The respective advantages and disadvantages of the North and South to a great extent helped to determine the outcome of the war.


Northern Advantages

Greater population

More manufacturing

Agricultural productivity

Natural resources

Superior finances

Superior transportation (particularly railroads),

The border states (Delaware, Maryland, Kentucky, Missouri)

New states in the west (Minnesota, Oregon, Kansas) for men, food and resources 100,500 factories compared to the South’s 20,600.

The North had 92% of the nation's industries, almost all of the coal, iron, copper and other metals, and most of the gold.

Industrial growth occurred in the North with the demand for war supplies and materials.

$189,000,000 in bank deposits

Confederate wealth was mainly in land and slaves which could not be converted readily into military advantages.

The South only had $47,000,000 in bank deposits.

Better transportation in the North meant the North could move troops and supplies more easily and get food and raw materials from the Midwest.

Northern trade with nations overseas was also possible and important for the wartime economy.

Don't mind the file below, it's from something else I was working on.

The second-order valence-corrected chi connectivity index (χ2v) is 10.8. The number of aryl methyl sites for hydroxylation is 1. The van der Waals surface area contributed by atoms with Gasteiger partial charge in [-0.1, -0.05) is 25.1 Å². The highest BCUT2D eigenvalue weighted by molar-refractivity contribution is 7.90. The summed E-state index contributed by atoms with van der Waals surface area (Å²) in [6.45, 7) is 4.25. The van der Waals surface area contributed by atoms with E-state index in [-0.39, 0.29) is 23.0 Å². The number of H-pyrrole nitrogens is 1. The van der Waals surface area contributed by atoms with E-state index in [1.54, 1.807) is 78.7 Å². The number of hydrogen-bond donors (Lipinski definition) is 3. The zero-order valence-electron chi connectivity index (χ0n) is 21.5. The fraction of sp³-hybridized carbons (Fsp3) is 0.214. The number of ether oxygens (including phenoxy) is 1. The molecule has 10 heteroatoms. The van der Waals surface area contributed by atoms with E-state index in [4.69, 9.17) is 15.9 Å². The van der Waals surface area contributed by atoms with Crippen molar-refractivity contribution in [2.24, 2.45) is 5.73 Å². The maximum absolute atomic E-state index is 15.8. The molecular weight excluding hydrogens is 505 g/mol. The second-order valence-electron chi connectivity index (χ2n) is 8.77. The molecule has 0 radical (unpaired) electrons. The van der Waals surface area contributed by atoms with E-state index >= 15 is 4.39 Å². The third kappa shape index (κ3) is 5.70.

Ulysses S. Grant of Illinois took over as commander of forces after a series of disappointing generals. Lincoln believed the earlier generals such as George McClellan were not aggressive enough and were too cautious, unwilling to take the fight to the Confederates, but Grant and also Sherman proved to be the “fighting generals” Lincoln was looking for.

Population: 24 million. 24 northern, western, and border states.


Southern Advantages

The South had only to fight a defensive war and protect territory until the North grew tired of fighting and gave up.

The South believed it had only to sway the Northern public against the war with a few decisive victories on Northern territory, and then, Southerners hoped, the North would give up the attempt to forcefully reunite the nation.